Barghouthi also cited the problems arising from the thorny issue of Jerusalem, where Israeli officials cannot publically endorse the division of the Holy City between Palestinians and Israelis, adding that no Palestinian official could give up the right to occupied East Jerusalem without being regarded as a traitor, making his decision invalid.
Peace negotiations are more feasible if Palestinian democracy was allowed to continue, noted Barghouthi, citing a US-Israeli assault on Palestinian unity and democracy, and pointing to the current weakness of the Palestinian Authority which is expected to comply with the wishes of Tel Aviv.
"This is the first time in human history where the occupied people are asked to provide security for the occupiers," said Barghouthi with astonishment.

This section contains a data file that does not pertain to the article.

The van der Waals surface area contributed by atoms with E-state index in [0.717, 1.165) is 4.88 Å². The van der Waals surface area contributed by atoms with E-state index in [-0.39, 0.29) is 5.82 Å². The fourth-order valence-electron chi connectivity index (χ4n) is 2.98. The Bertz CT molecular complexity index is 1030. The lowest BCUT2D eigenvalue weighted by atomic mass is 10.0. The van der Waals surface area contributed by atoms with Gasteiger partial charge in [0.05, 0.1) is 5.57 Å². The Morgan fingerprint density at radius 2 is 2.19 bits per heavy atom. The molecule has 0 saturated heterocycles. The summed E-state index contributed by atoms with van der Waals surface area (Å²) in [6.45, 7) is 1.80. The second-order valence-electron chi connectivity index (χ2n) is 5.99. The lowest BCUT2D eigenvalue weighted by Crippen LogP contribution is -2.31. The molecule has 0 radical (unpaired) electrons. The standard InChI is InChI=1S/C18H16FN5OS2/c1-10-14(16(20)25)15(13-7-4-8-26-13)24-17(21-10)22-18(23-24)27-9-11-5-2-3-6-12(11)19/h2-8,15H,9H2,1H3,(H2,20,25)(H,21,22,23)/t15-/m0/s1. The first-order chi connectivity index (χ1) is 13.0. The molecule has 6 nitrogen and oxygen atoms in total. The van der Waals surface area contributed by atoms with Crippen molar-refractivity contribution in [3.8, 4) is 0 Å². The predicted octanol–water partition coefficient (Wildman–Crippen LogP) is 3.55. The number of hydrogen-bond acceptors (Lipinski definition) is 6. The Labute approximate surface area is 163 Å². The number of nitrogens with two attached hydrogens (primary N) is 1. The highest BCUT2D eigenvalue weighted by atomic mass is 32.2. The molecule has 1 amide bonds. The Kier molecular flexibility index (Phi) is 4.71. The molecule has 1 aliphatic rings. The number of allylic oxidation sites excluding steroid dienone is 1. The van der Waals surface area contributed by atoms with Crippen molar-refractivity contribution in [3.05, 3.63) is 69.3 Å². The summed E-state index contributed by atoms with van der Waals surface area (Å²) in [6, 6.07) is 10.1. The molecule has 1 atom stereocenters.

Barghouthi added that the Israeli have and will continue to look for excuses not to make a peace deal, citing examples of Tel Aviv’s rhetoric against Egypt, then Iraq and now Iran, to divert attention from its policies.
For his part, Jonathan Paris, author and Middle East analyst, defended the current talks, which he said were in the interest of both sides.
Paris said he was "cautiously optimistic", hailing the efforts of the Palestinian Authority’s security forces, and praising a "slowing down" of Israelis settlements, which he attributed to personally to "Bibi" (Netanyahu).
If Netanyahu opts for peace, Paris argued, the other Israeli parties will follow.
Paris stressed that US President Barak Obama is committed to the peace process, which he says also enjoys the popular support of Palestinians and Israelis, adding that the success of these talks would also result in a "containment" of Iran.